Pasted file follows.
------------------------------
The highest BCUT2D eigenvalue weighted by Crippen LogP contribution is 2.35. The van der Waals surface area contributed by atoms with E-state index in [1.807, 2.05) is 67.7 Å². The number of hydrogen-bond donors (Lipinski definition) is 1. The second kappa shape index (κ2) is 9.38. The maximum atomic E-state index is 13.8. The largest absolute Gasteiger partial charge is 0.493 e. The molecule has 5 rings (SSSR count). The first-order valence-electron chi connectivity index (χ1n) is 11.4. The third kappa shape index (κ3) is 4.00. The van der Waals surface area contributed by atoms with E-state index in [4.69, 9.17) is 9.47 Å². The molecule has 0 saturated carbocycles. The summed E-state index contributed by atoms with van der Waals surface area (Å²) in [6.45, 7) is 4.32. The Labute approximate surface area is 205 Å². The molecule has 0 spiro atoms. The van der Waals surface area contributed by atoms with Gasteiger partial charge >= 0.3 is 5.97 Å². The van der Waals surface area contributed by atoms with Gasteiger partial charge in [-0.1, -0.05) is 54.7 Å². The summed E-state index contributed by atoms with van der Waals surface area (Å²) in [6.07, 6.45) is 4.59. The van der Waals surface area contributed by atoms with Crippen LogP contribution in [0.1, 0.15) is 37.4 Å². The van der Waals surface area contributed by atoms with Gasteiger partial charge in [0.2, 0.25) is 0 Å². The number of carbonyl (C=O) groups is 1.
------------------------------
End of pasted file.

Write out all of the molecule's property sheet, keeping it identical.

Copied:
The highest BCUT2D eigenvalue weighted by Crippen LogP contribution is 2.35. The van der Waals surface area contributed by atoms with E-state index in [1.807, 2.05) is 67.7 Å². The number of hydrogen-bond donors (Lipinski definition) is 1. The second kappa shape index (κ2) is 9.38. The maximum atomic E-state index is 13.8. The largest absolute Gasteiger partial charge is 0.493 e. The molecule has 5 rings (SSSR count). The first-order valence-electron chi connectivity index (χ1n) is 11.4. The third kappa shape index (κ3) is 4.00. The van der Waals surface area contributed by atoms with E-state index in [4.69, 9.17) is 9.47 Å². The molecule has 0 saturated carbocycles. The summed E-state index contributed by atoms with van der Waals surface area (Å²) in [6.45, 7) is 4.32. The Labute approximate surface area is 205 Å². The molecule has 0 spiro atoms. The van der Waals surface area contributed by atoms with Gasteiger partial charge >= 0.3 is 5.97 Å². The van der Waals surface area contributed by atoms with Gasteiger partial charge in [-0.1, -0.05) is 54.7 Å². The summed E-state index contributed by atoms with van der Waals surface area (Å²) in [6.07, 6.45) is 4.59. The van der Waals surface area contributed by atoms with Crippen LogP contribution in [0.1, 0.15) is 37.4 Å². The van der Waals surface area contributed by atoms with Gasteiger partial charge in [0.2, 0.25) is 0 Å². The number of carbonyl (C=O) groups is 1.